“A mistake which took place during the sale of an adjacent property cannot jeopardize the realization of the community’s right to water and turn back the clock on years of local lobbying.”
Memorial University’s decision to close when faced with the possibility of lead in its drinking water was entirely sound. Now that the immediate risks have been addressed, what can MUN officials and the rest of us learn from the apparent crisis?
If we accept that water is a basic human right, why do we allow our governments to give it away while neglecting to provide drinkable water to people and communities across the province and country?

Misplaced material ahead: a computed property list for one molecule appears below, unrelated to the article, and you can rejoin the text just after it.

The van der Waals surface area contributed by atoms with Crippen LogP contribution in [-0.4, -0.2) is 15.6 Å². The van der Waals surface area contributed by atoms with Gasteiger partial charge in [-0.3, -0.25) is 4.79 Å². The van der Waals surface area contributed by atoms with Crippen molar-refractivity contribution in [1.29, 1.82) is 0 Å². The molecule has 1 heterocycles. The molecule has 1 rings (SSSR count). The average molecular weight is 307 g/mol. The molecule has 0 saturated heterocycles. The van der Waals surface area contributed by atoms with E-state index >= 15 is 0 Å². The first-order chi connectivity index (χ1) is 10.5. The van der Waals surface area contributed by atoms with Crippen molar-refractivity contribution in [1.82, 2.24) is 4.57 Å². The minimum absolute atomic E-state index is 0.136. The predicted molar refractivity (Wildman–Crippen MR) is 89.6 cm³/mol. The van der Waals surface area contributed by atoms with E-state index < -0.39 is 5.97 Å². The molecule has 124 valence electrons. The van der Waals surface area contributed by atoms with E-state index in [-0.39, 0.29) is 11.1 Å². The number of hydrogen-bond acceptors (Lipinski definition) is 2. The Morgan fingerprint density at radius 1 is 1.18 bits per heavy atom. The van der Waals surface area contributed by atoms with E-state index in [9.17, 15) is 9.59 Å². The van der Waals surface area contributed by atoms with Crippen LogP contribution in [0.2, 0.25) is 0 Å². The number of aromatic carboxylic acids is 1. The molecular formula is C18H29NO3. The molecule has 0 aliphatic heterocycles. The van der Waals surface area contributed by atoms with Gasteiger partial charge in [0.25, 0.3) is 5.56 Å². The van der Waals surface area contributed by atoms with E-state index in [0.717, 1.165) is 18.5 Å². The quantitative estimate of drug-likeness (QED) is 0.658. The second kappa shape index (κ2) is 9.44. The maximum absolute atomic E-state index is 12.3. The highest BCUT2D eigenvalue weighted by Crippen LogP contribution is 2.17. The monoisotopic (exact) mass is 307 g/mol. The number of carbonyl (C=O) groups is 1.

We have exploited our freshwater supply in the name of industrial and resource development for more than a century, but are we moving toward relinquishing control over *how* and *why* we use our most valuable resource? Part 1 of ‘Whose water is it, anyway?’
How Canadian mining companies are profiting from environmental and human rights abuses in water-poor countries, and with the help of the Canadian government.
The Indy goes on-one-one with the popular American spoken word artist in anticipation of his ‘Long March’ tour stops in St. John’s and Corner Brook this week.
“More than two billion people in the world live without access to clean drinking water, and recent droughts in Africa have left 12 million people without water. To aid them, French eco-entrepreneur Georges Mougin plans to harvest icebergs across the world to solve the water shortage.” Take a look at the interesting idea presented by the IBTimes (including an entertaining video) by clicking here. Source: IBTimes